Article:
Friday, 10 September 2010

The ancestral home

My old stomping ground was featured on the news yesterday when it was revealed in a survey that public sector cuts would threaten employment in Middlesbrough more than any other place in England.

Apparently, some 43% of the workforce is employed within the public sector with a particular emphasis towards education and healthcare.  This leaning towards public sector employment is said to contrast with a lack of private sector opportunities (Unbelievably, quoted figures of less than 200 private sector jobs created in a decade versus 13,000 public sector I find very hard to swallow).

Of course we all hear of an area that was once reliant on heavy industry and has had to turn to government handouts to create jobs but this is a simplistic view and is often spouted by many in more comfortable positions as a reason for a lack of entrepreneurship and job creation in the town. But opportunity is created in a burgeoning economy where ready access to funds and an eager market exists. Apart from a supply of ready-labour what conditions does industrial decline provide for those looking to start a new business? Many businesses exist to supply goods or services to other businesses, thus their futures are dependant upon the fortunes of their clients. Hence the reason for setting up regional 'government' development agencies such as One North East to act as powerful levers to attract new investment into the area and thus employment and opportunity (to be abolished by the new government soon).

But all too often this allocation of funds is seen by some as 'robbing the rich to feed the poor' and in the case of one caller to Radio 2's Jeremy Vine show yesterday such handouts are the reason for not getting off 'lazy Northern backsides' and a culture of reliance on state aid.

I think it fair to dismiss such attitudes as sweeping generalisms. After all we are talking about an area that provided resources for such giants as ICI and British Steel to grow into massive global players and as well as one of the biggest seaports in the country still remains one of the most important oil refinery/ exporting areas in the world. It is still, to the eye, an industrial powerhouse (but without the smog I'm pleased to say) but plainly employs far fewer people these days than in decades gone by. It is estimated that a net 100,000 jobs have been lost in the area since 1970. Most of these job-losses would have been unskilled or semi-skilled and happened in enormous tranches with a obvious devastating impact upon the local economy, so plainly to expect people to simply start up a new business if they can't find work elsewhere is unrealistic.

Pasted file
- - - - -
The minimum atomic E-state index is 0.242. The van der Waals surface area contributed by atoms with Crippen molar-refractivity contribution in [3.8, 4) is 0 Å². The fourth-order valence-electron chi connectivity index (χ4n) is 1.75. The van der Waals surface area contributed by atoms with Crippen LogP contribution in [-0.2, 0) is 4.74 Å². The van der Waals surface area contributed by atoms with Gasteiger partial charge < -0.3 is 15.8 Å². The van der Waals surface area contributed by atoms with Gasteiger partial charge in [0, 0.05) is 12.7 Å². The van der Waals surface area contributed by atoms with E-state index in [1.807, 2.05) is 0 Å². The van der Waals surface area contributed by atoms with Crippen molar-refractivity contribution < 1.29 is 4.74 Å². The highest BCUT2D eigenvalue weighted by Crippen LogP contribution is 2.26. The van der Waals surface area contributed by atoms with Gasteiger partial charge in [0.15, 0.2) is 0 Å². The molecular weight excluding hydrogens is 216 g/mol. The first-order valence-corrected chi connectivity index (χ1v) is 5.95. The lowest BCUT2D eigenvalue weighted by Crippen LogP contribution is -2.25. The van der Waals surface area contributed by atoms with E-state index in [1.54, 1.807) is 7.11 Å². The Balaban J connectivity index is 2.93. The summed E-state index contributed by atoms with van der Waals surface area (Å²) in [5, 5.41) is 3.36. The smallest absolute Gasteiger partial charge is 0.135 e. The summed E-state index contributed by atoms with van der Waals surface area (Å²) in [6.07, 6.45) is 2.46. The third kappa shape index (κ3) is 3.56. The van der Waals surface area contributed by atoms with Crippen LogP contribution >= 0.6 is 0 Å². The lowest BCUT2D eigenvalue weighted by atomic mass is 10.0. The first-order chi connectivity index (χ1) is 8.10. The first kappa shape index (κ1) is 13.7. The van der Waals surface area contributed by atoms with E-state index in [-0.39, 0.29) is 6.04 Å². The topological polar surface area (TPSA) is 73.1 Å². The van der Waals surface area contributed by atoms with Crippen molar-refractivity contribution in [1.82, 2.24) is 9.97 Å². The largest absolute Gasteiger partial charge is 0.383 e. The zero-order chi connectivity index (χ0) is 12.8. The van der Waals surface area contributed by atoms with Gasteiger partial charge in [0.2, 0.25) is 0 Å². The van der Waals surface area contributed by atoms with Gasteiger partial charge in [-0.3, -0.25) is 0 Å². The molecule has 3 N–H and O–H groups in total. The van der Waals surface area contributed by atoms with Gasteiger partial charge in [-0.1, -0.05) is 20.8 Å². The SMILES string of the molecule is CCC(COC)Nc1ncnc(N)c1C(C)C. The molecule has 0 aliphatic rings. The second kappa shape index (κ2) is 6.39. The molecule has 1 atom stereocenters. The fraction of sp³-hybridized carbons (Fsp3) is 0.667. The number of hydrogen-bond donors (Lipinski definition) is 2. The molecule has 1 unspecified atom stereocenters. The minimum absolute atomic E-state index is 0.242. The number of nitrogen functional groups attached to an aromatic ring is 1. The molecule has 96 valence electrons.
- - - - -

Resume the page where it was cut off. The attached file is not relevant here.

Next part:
What is plain to me is that an area that has been exploited for its vast natural resources to the benefit of the nation and expanded rapidly as a result of the need for cheap and willing labour should not be condemned when remote decision-makers take jobs away en masse. Middlesbrough exists because its people supplied the country and the world with the raw materials it needed, creating wealth in turn. The name of Middlesbrough is stamped indelibly on the steel that makes up the Sydney harbour bridge for example.

The area has faced crisis before and has met this challenge head on. The people, if given a chance, willingly turn their hand to new enterprise. The construction of massive oil & gas rigs in the last decade and the rise of renewable energy technologies are a few examples.

We are a hardy & resilient bunch, self-deprecating and sometimes overly-cynical, but then we would be when faced with ill-judged and poorly-perceived attitudes from other parts of the country. It is rising above challenging situations like this that give a place and its people their character.


  1. That was a Party Political Broadcast on behalf of the Cheese Party........

  2. They've got my vote! Up the Cheese Party! (I mean that in the nicest possible way)....

  3. Yeah, Middlesbrough and a lot of other Northern towns and cities are going through some tough times. After having the guts ripped out of them during the Thatcher Years, this wave of cuts ill savage the 'soft underbelly' of the public sector. Your stat about Middlesbrough can be replicated in many northern towns, Since when did public money and public jobs become so dirty anyway? And let's not forget the massive knock on effect it will have on the private sector too. I'll vote for your party, mate!

  4. Well that's Dave for deputy then. You both get my vote......hoorah for northerners!

  5. ..that's the tannoy strapped to the top of the Daewoo. Now where's my old Support the Miners bucket? Anyone fancy a demo?